The Fantastic Durham Embryos

The Mystery of the DURHAM MYSTERY SHIP

I had been told and it has been assumed that this model was a Dave Stott design.  I contacted Paul Stott and he said the design was NOT one of Dave’s, but he thought it was a design by Tom Nallen (I).  Here is what Tom had to say about the Durham Mystery Plane:

“The Durham Mystery Ship was drawn, built and flown as a Legal Eagle.  Its first fully wound flight was its last.  The flyaway was at Durham, CT and Dave Stott was by my side as I launched her. She flew straight as a die and never turned off her heading, finally going out of sight over the Great Swamp that borders Pinkham Field in Durham, CT.   The model was found a week or so later by FACer Bill Simpson a long distance away from where she went OOS and almost 180 degrees in the opposite direction.  We have no idea of how the airplane got so far back from where she went out of our sight.

The model bore no name tag.  She appealed to Bill so he took dimensions and drew up a set of plans that he submitted to Dave for the FAC News.  When he explained about how he found the model Dave attached the Mystery moniker which has stuck.  As soon as I saw the plan in the newsletter I knew it was the Legal Eagle I had drawn and built.  Legal Eagle rules call for non-parallel leading and trailing edges on flight surfaces and I noted that Bill Simpson’s drawing didn’t meet that requirement.”


Winn Moore suggested that I lengthen the fuselage of the DMS and create a new model.  I went a lot farther, changing the tail and the airfoil and felt I had to create a similar account of the new Durham model.  While Tom’s story is a true story of actual events, mine is a fictional tale of fantastic proportions.

As seen in FACN #305 (Jan-Feb 2019):

It was the early 30s and experimental aviation was at its heyday, with little mom-and-pop companies starting up (and flashing out) all across the country and New England was no exception.  In Durham, Connecticut, Tom Nallen and Sons had just had a variation on success with their first design – a flivver of sorts.  It was a single-place open cockpit broad-winged tail-dragger.  They had taken it out to Pinkham Field for its first test flight and young Frankie Barnett was at the stick.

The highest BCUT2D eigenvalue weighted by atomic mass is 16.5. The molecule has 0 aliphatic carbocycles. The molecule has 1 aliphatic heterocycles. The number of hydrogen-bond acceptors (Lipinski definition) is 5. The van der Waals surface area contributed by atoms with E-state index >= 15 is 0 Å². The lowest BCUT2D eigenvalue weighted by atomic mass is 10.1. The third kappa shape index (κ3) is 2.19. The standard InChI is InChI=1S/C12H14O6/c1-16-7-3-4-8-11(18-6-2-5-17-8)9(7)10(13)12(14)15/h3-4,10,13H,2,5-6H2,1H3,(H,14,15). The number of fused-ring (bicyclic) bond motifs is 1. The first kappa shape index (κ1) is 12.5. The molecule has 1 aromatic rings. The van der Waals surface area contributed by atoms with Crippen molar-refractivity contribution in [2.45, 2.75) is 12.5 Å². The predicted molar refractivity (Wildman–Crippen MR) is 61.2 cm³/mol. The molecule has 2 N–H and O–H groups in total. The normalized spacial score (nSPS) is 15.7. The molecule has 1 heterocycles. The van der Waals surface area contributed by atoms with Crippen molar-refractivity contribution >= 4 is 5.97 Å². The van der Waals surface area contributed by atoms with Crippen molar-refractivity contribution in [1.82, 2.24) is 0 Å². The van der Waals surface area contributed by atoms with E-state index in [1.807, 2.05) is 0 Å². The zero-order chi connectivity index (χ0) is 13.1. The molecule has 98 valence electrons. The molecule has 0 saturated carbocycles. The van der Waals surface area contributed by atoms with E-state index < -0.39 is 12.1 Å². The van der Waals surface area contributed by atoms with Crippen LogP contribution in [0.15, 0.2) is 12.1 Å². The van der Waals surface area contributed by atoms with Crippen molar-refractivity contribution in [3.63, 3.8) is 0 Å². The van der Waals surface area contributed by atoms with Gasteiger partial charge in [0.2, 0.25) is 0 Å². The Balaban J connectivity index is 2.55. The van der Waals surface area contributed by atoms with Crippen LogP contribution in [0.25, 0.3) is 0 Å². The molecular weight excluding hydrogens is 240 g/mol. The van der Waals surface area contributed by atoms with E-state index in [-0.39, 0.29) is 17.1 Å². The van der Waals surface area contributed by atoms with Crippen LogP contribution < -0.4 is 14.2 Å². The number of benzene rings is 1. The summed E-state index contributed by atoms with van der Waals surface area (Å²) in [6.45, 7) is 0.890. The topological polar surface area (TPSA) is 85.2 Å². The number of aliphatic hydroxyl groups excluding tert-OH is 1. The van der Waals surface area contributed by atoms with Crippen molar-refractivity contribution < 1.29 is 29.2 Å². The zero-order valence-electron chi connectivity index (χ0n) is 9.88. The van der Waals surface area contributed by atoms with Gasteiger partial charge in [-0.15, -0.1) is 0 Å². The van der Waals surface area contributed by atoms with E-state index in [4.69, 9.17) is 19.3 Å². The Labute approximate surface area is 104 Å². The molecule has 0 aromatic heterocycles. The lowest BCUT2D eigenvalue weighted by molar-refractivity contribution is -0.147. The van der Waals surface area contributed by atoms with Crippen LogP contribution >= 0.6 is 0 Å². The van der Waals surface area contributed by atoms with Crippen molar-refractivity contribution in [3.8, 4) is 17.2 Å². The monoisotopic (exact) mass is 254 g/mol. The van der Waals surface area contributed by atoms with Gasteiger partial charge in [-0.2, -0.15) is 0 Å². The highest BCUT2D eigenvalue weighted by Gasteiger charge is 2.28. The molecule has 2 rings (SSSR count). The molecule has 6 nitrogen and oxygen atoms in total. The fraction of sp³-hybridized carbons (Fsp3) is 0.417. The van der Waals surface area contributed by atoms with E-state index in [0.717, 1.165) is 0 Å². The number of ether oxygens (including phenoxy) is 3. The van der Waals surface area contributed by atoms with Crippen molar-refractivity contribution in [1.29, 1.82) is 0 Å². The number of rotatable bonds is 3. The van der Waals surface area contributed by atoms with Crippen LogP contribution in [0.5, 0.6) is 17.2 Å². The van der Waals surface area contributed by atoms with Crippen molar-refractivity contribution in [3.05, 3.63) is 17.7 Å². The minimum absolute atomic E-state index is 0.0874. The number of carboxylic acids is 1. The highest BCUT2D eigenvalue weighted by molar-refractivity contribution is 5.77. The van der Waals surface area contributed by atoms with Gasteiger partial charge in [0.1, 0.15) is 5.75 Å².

They had used a Ford engine and the old four-cylinder popped to life and Frankie taxied to the end of the runway and pushed the throttle forward.  After just a short run, the tail came up and then the little flivver jumped right off the ground and headed straight away, climbing at a wonderful rate.  They had expected Frankie to turn and circle the field, but he just kept going inexplicably straight with nary a wing waggle.

That was the last they saw of the little ship; its fate was a mystery.  They hadn’t heard it crash and no wreckage was ever found (it would be a year or so before Old Man Simpson found a well-preserved runabout that turned out to be the Durham Mystery – Frankie was never heard from again.)

While ol’ Tom was concerned about loss of the plane and the pilot, the boys were clamoring and excited.  “Did you see how that jumped right off the runway?” “And how about how stable it flew!”  Tom couldn’t keep them down and they formed “AC/DC” – the Aircraft Corporation of Durham, CT.  And the boys got to work thinking about their next design and the wonderful future that laid ahead of them.  They thought about building another flivver, but dad wouldn’t have it, given that the original seemed to be so ill-fated.  The excitement was there, but there was little consensus and no focus on a singular direction.

One day, a stranger walked into the barn where the boys were working on the chalkboards.  “I hear you all are building aero-planes and I am here to help you out!”  He introduced himself as “Giorgio Breda-Pensutti” straight off the boat from the Italian design hangars.  (This was quite strange as the boys didn’t hear any Italian accent – it was more like a clear Midwestern twang.)  But Giorgio had some ideas – and some resources – that the boys just couldn’t ignore.